Recent stroke or transient ischemic attack (TIA). Taking Lipitor within 6 months of having a stroke or transient ischemic attack (TIA) can increase your risk of hemorrhagic stroke. (A TIA is also called a ministroke.) With a hemorrhagic stroke, you have bleeding in your brain. Your doctor can help determine whether treatment with Lipitor is safe for you.

Allergic reaction. You should not take Lipitor If you’ve ever had an allergic reaction to Lipitor or any of its ingredients. Talk with your doctor about which other treatments are better choices for you.

Alcohol use with Lipitor

There isn’t a direct interaction between consuming alcohol and taking Lipitor.

However, both alcohol and Lipitor can cause liver damage. Combining the two can increase your risk of this side effect, especially if you consume two or more alcoholic drinks daily.

Before you start taking Lipitor, it’s important to tell your doctor if you consume alcohol. They can advise you on how much, if any, is safe for you to drink while you’re taking Lipitor.

Pregnancy and breastfeeding while taking Lipitor

You should not take Lipitor while pregnant or breastfeeding.

Studies have shown that statin drugs, such as Lipitor, can harm a pregnancy. If you’re able to become pregnant, you’ll need to use effective birth control while taking Lipitor.

It’s not known whether Lipitor passes into breast milk. But it could cause serious side effects in a breastfed child if it does.

Talk with your doctor if you’re planning on becoming pregnant before you begin treatment with Lipitor. If you’re taking Lipitor and become pregnant, immediately stop taking the drug and call your doctor.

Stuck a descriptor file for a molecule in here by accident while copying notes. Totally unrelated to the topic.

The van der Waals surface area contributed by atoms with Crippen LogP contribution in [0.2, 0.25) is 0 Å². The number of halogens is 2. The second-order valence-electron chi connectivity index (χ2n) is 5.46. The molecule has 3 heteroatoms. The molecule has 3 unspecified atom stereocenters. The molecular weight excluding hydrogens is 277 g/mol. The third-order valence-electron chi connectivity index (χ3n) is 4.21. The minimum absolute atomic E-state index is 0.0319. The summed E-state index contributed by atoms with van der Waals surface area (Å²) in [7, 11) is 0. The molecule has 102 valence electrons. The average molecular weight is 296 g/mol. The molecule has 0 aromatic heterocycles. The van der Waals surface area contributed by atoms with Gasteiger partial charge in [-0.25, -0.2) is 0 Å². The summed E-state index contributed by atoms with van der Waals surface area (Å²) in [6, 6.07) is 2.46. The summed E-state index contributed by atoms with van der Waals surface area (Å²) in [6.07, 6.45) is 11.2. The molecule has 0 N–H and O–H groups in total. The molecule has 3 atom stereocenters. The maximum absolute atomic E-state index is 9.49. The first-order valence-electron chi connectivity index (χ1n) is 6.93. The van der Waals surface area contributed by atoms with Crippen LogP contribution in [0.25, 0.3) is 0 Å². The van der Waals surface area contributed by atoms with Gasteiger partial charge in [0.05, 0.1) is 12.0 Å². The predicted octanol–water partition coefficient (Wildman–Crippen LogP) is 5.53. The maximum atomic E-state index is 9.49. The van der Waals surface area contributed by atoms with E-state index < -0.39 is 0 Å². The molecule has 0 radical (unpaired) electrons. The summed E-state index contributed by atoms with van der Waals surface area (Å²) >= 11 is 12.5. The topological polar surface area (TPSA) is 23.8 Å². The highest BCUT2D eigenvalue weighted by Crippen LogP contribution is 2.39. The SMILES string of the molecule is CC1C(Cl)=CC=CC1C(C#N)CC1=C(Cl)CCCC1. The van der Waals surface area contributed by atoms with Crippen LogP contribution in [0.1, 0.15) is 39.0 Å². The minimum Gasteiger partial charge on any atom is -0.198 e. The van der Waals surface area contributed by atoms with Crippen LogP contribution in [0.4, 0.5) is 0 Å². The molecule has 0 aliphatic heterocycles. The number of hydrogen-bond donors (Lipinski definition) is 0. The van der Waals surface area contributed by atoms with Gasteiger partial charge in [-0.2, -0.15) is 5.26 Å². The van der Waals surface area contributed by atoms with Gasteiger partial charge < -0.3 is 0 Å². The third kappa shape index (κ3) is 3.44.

Like most medications, Lipitor may cause side effects.

Most side effects caused by Lipitor are mild and typically go away on their own. However, there are some rare but serious side effects reported by people using the drug in clinical trials. These include myopathy, rhabdomyolysis, and liver damage.

Also, it’s very important that you immediately stop taking Lipitor and contact your doctor if you become pregnant while taking it.

If you’d like to learn more about Lipitor and its side effects, talk with your doctor or pharmacist. They can help answer any questions you have about this drug.

Besides talking with your doctor, you can do some research on your own. These articles might help:

Disclaimer: Medical News Today has made every effort to make certain that all information is factually correct, comprehensive, and up to date. However, this article should not be used as a substitute for the knowledge and expertise of a licensed healthcare professional. You should always consult your doctor or another healthcare professional before taking any medication. The drug information contained herein is subject to change and is not intended to cover all possible uses, directions, precautions, warnings, drug interactions, allergic reactions, or adverse effects. The absence of warnings or other information for a given drug does not indicate that the drug or drug combination is safe, effective, or appropriate for all patients or all specific uses.